(AllHipHop News) Today (May 21), marked the fifth day of testimony in the federal cocaine distribution trial of mogul James "Jimmy Henchman" Rosemond, who is accused of masterminding a massive cocaine distribution organization from 1995 until 2010.
The operation allegedly imported hundreds of kilos of the drug from the West Coast using overnight courier services and then sold them into the New York area.
The government claims the proceeds were sent to the West Coast, and then laundered through various companies controlled by Rosemond.
Today, Czar Entertainment's former business manager, John Dash, took the stand to testify for the prosecution.
Dash is also currently the business manager for rapper Game and has handled the rapper's finances since about 2005.
Dash testified that he regularly deposited money orders into Czar's accounts and paid for expenses that he claimed he was told "was income derived from studio rental time."
According to Dash, Rosemond earned most of his money through management commission checks issued to Czar Entertainment.
Dash said that in 2006-2007, Czar handled the careers of Mario Winans, Guerilla Black, and Game.
Dash said promoters often paid Game through wires, while smaller promoters often paid the rapper in cash.
Prosecutors for the government focused on Game's tour revenue in the United States and overseas in 2007.
According to Dash, around this time about 80 percent of Game's income was made from touring derived from overseas, which Czar would also get a piece of.
Dash said that around 2007, checks for as much as $100,000 would mysteriously arrive at the Czar offices, with no invoices or sender attached to them.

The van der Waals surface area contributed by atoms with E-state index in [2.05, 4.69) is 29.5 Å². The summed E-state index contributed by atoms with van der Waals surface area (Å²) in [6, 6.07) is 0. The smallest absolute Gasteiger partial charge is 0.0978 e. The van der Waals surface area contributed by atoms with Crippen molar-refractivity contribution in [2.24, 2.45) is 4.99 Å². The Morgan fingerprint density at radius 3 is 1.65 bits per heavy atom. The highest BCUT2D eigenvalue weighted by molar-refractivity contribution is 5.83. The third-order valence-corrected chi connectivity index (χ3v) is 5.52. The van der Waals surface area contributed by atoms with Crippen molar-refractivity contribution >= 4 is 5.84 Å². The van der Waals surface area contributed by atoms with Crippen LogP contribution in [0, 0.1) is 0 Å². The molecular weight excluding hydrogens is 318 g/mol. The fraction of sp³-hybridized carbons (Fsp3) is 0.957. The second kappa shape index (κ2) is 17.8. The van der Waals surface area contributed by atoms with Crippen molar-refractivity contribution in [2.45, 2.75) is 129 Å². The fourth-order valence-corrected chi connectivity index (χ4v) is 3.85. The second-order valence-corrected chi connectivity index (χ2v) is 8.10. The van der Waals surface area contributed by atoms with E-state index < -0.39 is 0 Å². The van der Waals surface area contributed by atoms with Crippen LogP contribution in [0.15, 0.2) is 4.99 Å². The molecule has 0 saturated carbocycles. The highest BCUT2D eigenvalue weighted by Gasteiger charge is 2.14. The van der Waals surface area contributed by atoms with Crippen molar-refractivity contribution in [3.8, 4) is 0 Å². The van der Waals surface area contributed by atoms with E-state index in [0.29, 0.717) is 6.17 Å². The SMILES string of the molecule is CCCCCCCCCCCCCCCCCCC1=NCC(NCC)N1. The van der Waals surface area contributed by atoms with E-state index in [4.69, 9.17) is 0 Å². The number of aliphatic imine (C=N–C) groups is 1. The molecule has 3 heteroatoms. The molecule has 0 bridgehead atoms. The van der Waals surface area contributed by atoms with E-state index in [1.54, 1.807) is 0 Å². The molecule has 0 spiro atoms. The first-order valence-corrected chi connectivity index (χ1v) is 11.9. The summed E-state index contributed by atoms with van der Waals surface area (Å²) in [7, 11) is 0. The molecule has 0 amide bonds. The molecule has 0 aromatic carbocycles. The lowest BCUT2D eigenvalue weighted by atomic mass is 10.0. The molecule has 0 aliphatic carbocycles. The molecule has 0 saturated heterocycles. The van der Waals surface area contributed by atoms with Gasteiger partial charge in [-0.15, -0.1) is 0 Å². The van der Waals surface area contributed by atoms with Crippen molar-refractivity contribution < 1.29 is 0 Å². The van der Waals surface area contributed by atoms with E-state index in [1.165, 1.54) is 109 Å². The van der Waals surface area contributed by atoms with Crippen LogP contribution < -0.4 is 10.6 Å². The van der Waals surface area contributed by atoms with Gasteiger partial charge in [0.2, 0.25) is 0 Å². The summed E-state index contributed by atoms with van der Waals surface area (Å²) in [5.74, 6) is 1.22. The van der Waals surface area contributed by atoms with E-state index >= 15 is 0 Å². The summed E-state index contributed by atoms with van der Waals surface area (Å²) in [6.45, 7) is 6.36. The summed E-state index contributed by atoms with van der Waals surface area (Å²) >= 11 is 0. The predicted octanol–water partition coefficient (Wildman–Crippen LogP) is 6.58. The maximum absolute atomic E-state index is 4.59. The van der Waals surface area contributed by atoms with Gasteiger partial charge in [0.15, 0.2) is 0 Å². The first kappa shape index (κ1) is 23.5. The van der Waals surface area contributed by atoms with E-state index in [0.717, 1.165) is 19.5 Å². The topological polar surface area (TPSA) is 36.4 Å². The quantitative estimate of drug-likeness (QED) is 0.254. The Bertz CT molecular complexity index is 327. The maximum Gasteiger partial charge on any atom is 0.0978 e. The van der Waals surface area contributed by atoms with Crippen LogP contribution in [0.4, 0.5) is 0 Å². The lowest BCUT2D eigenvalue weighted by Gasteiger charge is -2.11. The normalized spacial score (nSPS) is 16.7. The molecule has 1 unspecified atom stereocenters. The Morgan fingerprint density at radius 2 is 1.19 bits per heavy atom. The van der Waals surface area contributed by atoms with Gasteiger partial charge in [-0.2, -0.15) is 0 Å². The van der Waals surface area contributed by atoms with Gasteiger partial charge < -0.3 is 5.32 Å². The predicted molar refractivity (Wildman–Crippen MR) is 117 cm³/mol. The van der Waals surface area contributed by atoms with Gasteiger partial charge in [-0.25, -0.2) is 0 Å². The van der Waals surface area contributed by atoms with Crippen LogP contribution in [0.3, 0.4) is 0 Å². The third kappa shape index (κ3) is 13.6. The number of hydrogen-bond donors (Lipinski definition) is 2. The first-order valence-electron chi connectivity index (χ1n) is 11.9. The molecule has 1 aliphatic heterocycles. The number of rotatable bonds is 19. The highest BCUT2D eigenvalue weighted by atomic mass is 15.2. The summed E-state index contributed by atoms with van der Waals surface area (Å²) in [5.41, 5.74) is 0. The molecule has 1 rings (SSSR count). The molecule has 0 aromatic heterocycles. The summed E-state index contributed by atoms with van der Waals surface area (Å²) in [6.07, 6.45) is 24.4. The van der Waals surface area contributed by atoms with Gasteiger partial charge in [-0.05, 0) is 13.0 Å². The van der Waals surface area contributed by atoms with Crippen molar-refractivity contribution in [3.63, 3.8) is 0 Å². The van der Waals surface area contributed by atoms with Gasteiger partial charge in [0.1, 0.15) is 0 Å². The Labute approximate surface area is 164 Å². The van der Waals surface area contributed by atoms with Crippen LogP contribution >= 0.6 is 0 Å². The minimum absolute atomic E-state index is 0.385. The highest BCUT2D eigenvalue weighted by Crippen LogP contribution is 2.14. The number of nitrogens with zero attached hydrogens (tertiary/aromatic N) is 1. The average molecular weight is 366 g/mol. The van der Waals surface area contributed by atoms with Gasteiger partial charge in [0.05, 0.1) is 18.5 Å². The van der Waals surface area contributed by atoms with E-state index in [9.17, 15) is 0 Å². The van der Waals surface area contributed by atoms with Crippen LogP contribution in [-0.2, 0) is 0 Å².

Dash revealed that Rosemond was also in business with a company named Flava Foods, which was a money losing venture that owned a chain of Fat Burger restaurants.
He said that Rosemond would make capital investments in the company, and also received one royalty check from a $200,000 investment in the movie, Cookout 2.
Dash claimed that although Rosemond's income decreased starting in 2007, he was still making payments for a variety of expenses for his clients, including Game, Mike Tyson, and others.
Things came crashing down for Dash in 2010, when two IRS agents showed up to his house and began questioning him about his bank account records and his book keeping for companies owned by Rosemond.
But Dash's reputation and credibility were severely damaged by James Rosemond's attorney, Gerald Shargel.
Dash admitted that he was "relieved" that agents did not seize his own books during the initial raid, because he had already committed numerous bank fraud crimes, which had nothing to do with Rosemond or Czar Entertainment.
"I created fake W-2s, fake pay stubs, and mortgage loan applications for myself and some clients," John Dash admitted on the stand.
He also admitted to several other crimes, including writing off over $1 million in business expenses, without Rosemond's knowledge.
But, the most shocking information came when Dash admitted that he had no legal certification, educational background, or any other formal training to represent himself as an accountant for a variety of entertainers.
Shargel also made Dash admit that it was his idea to deposit cash payments in increments of less than $10,000, which is a crime called "structuring."
Like other witnesses the prosecution has presented, Dash has a cooperation agreement with authorities to cover crimes he committed from 2004 until present.
Testimony continues today.